The principle behind the NSA measurement is that the loss is measured between a pair of antennas and then this loss is then compared against the loss for a ‘perfect’ site and any difference is deemed to be a deviation caused by imperfections in the site. In the case of a FAR chamber, the ‘perfect’ site is a free-space environment (i.e. with no reflections from any direction). This differs from the NSA for a semi-anechoic chamber where the perfect site has a reflecting ground-plane.
The basic geometry for the measurements is shown below. Both the transmit antenna and the receive antenna are positioned at fixed heights (there is no need to scan the receive antenna height in a FAR chamber).
Measurement distances are usually 3m, although 5m and occasionally 10m measurement distances are also used.
Volumetric NSA for FAR chambers
If the NSA is measured only at a single position (e.g. at the centre of the turntable), then it is possible that any reflections from the chamber construction might not be picked-up. To avoid this possibility, a series of measurements at different positions, polarizations and heights are required.
The measurement geometries are described in CISPR 16-1-4 and consist typically of a number of positions around the turntable area (or the space where the EUT will be located). The size of this area will depend on the chamber design and the size of turntable or EUT.
Measurements are made in both horizontal and vertical polarisation and with the transmit antenna located at three different heights (bottom, middle and top of the test volume) and five positions (centre, left, right, front and rear of the test volume diameter). The rear position can be omitted provided that it is located more than 0.5m away from the nearest absorbers.
The receive antenna height is fixed at the middle height of the test volume for all of the measurements. When measuring the positions at the top and bottom of the test volume, the transmit and receive antennas are tilted as required to align the boresight axes of the antennas.
The transmit antenna is typically a small biconical antenna and the receive antenna should be the same type as used during radiated emission testing of the EUT.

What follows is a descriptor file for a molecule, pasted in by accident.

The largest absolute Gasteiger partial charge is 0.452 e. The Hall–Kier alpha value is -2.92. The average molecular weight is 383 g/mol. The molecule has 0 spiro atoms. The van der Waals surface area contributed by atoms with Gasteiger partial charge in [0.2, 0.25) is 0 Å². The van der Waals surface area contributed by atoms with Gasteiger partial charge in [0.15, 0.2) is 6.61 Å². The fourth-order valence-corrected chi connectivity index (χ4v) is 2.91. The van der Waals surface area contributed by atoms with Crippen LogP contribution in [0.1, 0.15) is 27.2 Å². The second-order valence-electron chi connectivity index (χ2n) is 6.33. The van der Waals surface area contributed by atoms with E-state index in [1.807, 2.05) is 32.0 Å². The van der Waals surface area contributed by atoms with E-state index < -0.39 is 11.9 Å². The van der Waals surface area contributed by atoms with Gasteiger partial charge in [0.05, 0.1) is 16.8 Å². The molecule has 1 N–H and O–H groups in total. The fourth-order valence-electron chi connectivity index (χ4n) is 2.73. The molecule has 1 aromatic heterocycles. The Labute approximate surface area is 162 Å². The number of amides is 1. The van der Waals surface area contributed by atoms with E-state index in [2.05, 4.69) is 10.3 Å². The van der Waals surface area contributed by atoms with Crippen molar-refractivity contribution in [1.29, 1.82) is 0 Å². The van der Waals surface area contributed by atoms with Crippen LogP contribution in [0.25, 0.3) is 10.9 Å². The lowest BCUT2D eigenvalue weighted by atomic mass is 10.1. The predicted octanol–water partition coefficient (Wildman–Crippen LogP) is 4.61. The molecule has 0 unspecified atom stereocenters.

Typical receive antennas would be hybrid (Bilog) antennas or biconical and log periodic antennas.
Note: CISPR 16-1-4 does not recommend the use of hybrid (e.g. Bilog type) antennas for use in a 3m FAR, either for testing of the EUT or for the FAR site validation. This is due to the large physical size of the antenna relative to the measurement distance.
FAR Chamber NSA measurement results
The site attenuation measurement results are conventionally given in terms of deviation from an ideal test site. The usual specification for compliant chambers is that the deviation should be less than ±4dB.
Additional chamber measurements and validations
If you have any questions or need advice on the best chamber calibration for you then Contact us to discuss your requirements.
FAR chambers – Key facts:
- FARs (Fully Anechoic Rooms) are anechoic chambers with anechoic materials on all walls and also the floor
- NSA measurements are used to validate a FAR for making radiated emissions measurements in accordance with CISPR 16-1-4
- Typical frequency range of measurements: 30 – 1000 MHz
- SVSWR measurements are used to validate a FAR for use above 1 GHz
- Measurements are performed over a ‘test volume’ which defines the largest EUT size
- Results should be within ±4dB for a compliant test site